Disabled union activists have backed TUC calls for the government to take action to help disabled workers disproportionately affected by the coronavirus crisis.
The TUC warned this week that disabled people were set to face some of the highest rates of job losses, with many unlawfully targeted for redundancy by their employers.
In a statement issued at the annual TUC Congress, which was held online for the first time, the TUC general council said that disabled people who had been asked to shield during the crisis had been “particularly badly let down by government”.
Many were now at risk of losing their jobs because they could not travel safely to work or carry out their job roles safely, the general council said, but were being denied continued access to the government’s job retention scheme, which is due to close this autumn.
It said that by insisting that the scheme would remain closed to new applicants and would close completely this autumn, the government was “leaving too many people at unnecessary risk of redundancy”.
The statement, which also looked at the impact of the pandemic on wider structural inequalities, said that many disabled people were among those who do not earn enough to qualify for sick pay.
Graeme Ellis, co-chair of UNISON’s national disabled members’ committee, said the pandemic [watch his speech from one hour 55 minutes] had shown that inequality and unfairness were “hard-wired into working lives”.
He said: “Black workers and disabled workers are both twice as likely to die of coronavirus.
“That’s not an accident of birth, it’s because we are more likely to be in lower paid frontline jobs. And that’s because of discrimination.”
Ellis (pictured) said his employer had supported him to work from home as a benefits adviser during the pandemic, while the government’s Access to Work scheme had provided him with equipment such as a plasma screen and the software he needed.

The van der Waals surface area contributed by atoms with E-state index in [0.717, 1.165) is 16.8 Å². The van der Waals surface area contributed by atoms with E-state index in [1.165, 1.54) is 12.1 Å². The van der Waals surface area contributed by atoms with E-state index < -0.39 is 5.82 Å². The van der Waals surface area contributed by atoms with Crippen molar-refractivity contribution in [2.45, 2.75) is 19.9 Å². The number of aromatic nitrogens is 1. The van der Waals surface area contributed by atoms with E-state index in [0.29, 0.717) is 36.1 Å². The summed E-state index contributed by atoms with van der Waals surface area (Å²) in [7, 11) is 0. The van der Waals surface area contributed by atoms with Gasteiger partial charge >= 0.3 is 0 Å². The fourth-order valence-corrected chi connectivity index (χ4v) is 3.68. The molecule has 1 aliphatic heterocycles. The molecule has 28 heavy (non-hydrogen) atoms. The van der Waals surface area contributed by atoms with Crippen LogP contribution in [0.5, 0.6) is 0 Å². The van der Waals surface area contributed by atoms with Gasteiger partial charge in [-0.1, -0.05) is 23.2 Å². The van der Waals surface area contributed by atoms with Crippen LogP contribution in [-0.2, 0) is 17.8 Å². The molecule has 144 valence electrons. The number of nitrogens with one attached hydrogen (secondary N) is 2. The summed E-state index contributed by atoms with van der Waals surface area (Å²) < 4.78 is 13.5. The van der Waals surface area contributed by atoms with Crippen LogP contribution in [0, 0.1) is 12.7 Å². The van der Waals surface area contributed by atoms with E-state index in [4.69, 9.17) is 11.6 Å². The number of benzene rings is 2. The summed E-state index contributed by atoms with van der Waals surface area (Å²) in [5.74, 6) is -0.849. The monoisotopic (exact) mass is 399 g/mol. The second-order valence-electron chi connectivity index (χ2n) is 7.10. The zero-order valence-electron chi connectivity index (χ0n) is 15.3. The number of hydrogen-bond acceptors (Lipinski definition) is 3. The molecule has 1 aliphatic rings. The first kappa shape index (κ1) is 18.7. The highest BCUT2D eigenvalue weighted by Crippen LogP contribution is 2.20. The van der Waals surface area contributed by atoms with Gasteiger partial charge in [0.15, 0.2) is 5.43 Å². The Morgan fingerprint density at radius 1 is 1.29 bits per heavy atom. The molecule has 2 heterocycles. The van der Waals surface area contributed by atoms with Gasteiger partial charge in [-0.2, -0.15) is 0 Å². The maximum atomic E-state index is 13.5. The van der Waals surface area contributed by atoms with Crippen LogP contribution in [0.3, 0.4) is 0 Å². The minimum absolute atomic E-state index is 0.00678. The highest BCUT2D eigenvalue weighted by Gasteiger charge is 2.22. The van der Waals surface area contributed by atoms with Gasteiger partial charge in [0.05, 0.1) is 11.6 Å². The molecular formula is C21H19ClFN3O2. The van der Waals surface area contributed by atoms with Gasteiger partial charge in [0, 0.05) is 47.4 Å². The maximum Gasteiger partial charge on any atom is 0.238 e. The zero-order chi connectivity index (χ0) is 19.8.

But he said that many disabled workers were “forced to continue to go into the workplace even though they could have done their jobs from home, putting them at greater risk.
“Home working must be a reasonable adjustment for disabled people who want it and that must carry on into the future.”
Ellis called on the government to give disabled people a new right to work from home.
Steven McGurk, Community’s national executive council member representing the union’s disabled members, told congress [watch from two hours nine minutes] that many disabled people still felt unsafe and had not been able to return to the workplace.
He also said that disabled people were twice as likely to experience domestic violence, and that victims of abuse will have been spending extended periods of time with an abuser during the pandemic.
McGurk said the trade union movement must demand from the government that its plans for recovery from the pandemic tackle structural inequality.
He said: “The status quo is just not good enough. This means building inclusive institutions that are powerfully inclusive, a zero-tolerance attitude to discrimination, and taking action to protect victims of domestic violence.
“It means a decent wage and decent work for everyone, and opening access to all kinds of work to everyone.”
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